- Turns out emails which are heavily HTML based perform worse overall than simple emails.
- Heavily styled HTML emails get on average 23% lower open rates than their simpler plain counterparts. (According to HubSpot)
- They also suffered in significant decreases in click through rates as well.
- Groundhogg sends Hybrid emails. This provides the appearance of a plain email while getting the tracking benefits of an HTML email, offering the best of both worlds.
We often get asked why our email builder is No Frills compared to our competition.
For example, the MailChimp email builder allows you to send emails which would rival most landing page builders. How can we compete with that?
Well, we don’t try to compete or even come close to their email builder. Here’s why…
Some quick background information.
There are 3 kinds of emails which you can send.
- Plain text emails
- No formatting
- No HTML
- No tracking
- Great compatibility among email clients
- Easy to read
- HTML emails
- Look good
- Extensive design capability
- Email tracking
- Not always compatible with non-browser based email clients (like outlook)
- Hybrid emails
- Look similar to plain text
- Can support links and images
- Support tracking
- Good cross-client compatibility
Groundhogg utilizes the last of the 3, Hybrid Emails. These emails provide the best of both worlds, the appearance of a plain email with the tracking abilities and some of the styling elements of a rich HTML email.
Note: We reference plain emails several times in this article, when we do we are not referring to “plain-text” but rather the appearance of an email looking like a plain-text email, for example, a Hybrid email like the ones Groundhogg sends.
Claim: pretty emails perform WORSE (in most cases) than plain ones.
Pretty big claim, but backed by pretty big data.
We did not have a big enough sample size of contacts to actually test this ourselves, so we went and looked for other email marketing companies who’ve done that for us. Fortunately, HubSpot was up to the task. You can find their article summarizing this topic in the sources at the bottom.
According to HubSpot, there are some pretty significant data that shows plain emails perform better than those you spent hours coding in HTML to look beautiful.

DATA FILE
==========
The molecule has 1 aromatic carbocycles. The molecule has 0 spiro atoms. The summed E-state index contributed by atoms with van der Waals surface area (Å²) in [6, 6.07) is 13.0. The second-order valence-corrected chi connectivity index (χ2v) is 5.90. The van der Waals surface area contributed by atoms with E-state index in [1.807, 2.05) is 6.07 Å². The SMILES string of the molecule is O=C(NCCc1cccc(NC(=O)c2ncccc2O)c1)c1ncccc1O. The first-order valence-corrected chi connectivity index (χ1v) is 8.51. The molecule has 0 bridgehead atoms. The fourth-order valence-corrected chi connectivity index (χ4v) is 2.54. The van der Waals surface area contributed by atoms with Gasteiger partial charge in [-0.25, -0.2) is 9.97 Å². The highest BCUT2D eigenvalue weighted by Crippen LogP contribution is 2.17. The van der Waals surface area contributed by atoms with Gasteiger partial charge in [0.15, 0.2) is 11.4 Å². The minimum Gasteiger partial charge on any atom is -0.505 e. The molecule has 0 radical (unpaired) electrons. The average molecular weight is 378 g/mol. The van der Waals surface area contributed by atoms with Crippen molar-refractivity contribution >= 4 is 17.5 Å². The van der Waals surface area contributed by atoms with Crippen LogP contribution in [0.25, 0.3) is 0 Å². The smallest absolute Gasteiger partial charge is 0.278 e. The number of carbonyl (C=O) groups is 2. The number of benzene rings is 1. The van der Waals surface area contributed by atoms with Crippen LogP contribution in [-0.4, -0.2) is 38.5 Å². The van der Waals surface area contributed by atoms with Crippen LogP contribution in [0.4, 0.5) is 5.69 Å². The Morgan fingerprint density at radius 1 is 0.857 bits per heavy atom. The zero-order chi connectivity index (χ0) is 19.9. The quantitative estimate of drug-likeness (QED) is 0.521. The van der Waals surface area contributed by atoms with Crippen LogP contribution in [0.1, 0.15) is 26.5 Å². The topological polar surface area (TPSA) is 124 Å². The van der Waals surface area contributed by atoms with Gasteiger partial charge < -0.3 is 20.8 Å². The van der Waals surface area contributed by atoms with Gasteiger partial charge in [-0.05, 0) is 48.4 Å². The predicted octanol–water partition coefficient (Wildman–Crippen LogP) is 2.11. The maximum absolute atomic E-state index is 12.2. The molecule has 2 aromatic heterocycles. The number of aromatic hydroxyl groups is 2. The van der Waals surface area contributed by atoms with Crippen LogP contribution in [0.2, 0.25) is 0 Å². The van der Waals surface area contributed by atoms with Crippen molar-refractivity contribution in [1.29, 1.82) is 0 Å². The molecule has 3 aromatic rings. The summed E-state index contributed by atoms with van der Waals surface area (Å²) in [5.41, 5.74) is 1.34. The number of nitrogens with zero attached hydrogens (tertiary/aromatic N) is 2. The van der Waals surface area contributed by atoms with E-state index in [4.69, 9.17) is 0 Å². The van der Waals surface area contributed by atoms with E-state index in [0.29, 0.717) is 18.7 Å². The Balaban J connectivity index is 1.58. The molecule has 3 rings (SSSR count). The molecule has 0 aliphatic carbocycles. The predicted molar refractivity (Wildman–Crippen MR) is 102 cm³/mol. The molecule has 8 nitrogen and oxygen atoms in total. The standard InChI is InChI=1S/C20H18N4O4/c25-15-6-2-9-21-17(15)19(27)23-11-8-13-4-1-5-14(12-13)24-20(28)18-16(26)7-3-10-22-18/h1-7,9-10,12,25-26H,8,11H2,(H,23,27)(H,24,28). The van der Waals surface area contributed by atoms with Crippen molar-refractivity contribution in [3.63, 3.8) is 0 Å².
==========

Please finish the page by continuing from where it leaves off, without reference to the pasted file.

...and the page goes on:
What did they test?
They referenced over 13 tests, but only featured 3 in the article which are highlighted below.
- Adding a GIF to an email decreased its open rate by 37%
- Adding a GIF to an email decreased its click-through rate by 2.3%
- Using an HTML template with images decreased open rates by 25%
- Using an HTML template with images decreased click-through rates by 21%
- Increasing the overall HTML with the same amount of text decreased opens by 23%
- Increasing the overall HTML with the same amount of text decreased clicks by 5.3%
The final conclusion was that plain emails with less HTML performed better overall than ones which were HTML rich.
But why? Doesn’t HTML look better?
While they might look better, here are several reasons why plainer emails perform better than HTML rich ones.
Deliverability is always a factor.
Even if you follow all the email deliverability best practices, if your email is over-styled and the text is too diluted with HTML it will most likely end up in either SPAM or the Gmail Promotions folder. If your customer can’t see your email in their main inbox, they can’t open it.
Expectation is everything.
HubSpot makes a great argument for why plain emails perform better.
When people visit a website they expect a well designed page that looks nice and they expect to be sold to as well.
But email is different. In emails, customers expect a 1-on-1 level of communication that can’t be achieved with pretty emails. You wouldn’t send an HTML email to talk to your mom, would you? Probably not. Same applies to your customers. They expect a more human touch that pretty emails just don’t provide.
Email client limitations.
Not everyone uses Gmail, and in many cases, the stylish email you designed may look terrible in older versions of desktop outlook because their HTML parser is not browser-based. For the best cross-client compatibility simpler is better.
So what does this mean?
This is all to say that if you are having doubts about simpler emails, don’t knock it till you try it. Their stats show that when it comes to email, “Less is more!”
The pinch of salt…
With anything, there are always exceptions. Super stylish emails may work better for your list than plain ones. We encourage you to test your own list and come up with your own numbers and let us know your results in the comments.
We used the following sources to write this article.